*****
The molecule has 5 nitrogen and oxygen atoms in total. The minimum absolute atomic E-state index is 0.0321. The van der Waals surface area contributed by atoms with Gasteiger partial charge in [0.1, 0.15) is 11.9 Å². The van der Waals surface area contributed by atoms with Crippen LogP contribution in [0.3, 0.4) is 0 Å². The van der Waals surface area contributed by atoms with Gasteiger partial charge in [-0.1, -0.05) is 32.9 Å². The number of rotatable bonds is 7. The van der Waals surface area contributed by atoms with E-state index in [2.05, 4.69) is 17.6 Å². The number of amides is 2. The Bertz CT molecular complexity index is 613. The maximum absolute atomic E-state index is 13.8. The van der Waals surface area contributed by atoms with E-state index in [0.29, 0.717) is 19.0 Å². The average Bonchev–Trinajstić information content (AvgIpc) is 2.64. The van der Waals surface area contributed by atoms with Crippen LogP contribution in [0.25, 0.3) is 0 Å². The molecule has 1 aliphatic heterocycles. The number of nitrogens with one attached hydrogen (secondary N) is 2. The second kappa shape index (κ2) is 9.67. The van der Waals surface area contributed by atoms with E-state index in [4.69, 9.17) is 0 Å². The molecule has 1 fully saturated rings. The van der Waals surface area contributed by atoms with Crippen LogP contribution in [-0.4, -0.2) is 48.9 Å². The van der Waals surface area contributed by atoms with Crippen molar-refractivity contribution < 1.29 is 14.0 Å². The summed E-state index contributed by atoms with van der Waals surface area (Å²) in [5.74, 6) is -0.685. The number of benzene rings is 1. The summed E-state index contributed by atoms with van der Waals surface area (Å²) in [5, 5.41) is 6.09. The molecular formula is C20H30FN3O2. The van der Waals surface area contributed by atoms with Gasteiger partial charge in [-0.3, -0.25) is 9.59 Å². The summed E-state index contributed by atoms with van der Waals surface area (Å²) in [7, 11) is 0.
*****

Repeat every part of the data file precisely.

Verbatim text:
The molecule has 5 nitrogen and oxygen atoms in total. The minimum absolute atomic E-state index is 0.0321. The van der Waals surface area contributed by atoms with Gasteiger partial charge in [0.1, 0.15) is 11.9 Å². The van der Waals surface area contributed by atoms with Crippen LogP contribution in [0.3, 0.4) is 0 Å². The van der Waals surface area contributed by atoms with Gasteiger partial charge in [-0.1, -0.05) is 32.9 Å². The number of rotatable bonds is 7. The van der Waals surface area contributed by atoms with E-state index in [2.05, 4.69) is 17.6 Å². The number of amides is 2. The Bertz CT molecular complexity index is 613. The maximum absolute atomic E-state index is 13.8. The van der Waals surface area contributed by atoms with E-state index in [0.29, 0.717) is 19.0 Å². The average Bonchev–Trinajstić information content (AvgIpc) is 2.64. The van der Waals surface area contributed by atoms with Crippen LogP contribution in [0.25, 0.3) is 0 Å². The molecule has 1 aliphatic heterocycles. The number of nitrogens with one attached hydrogen (secondary N) is 2. The second kappa shape index (κ2) is 9.67. The van der Waals surface area contributed by atoms with E-state index in [4.69, 9.17) is 0 Å². The molecule has 1 fully saturated rings. The van der Waals surface area contributed by atoms with Crippen LogP contribution in [-0.4, -0.2) is 48.9 Å². The van der Waals surface area contributed by atoms with Crippen molar-refractivity contribution < 1.29 is 14.0 Å². The summed E-state index contributed by atoms with van der Waals surface area (Å²) in [5.74, 6) is -0.685. The number of benzene rings is 1. The summed E-state index contributed by atoms with van der Waals surface area (Å²) in [5, 5.41) is 6.09. The molecular formula is C20H30FN3O2. The van der Waals surface area contributed by atoms with Gasteiger partial charge in [-0.3, -0.25) is 9.59 Å². The summed E-state index contributed by atoms with van der Waals surface area (Å²) in [7, 11) is 0.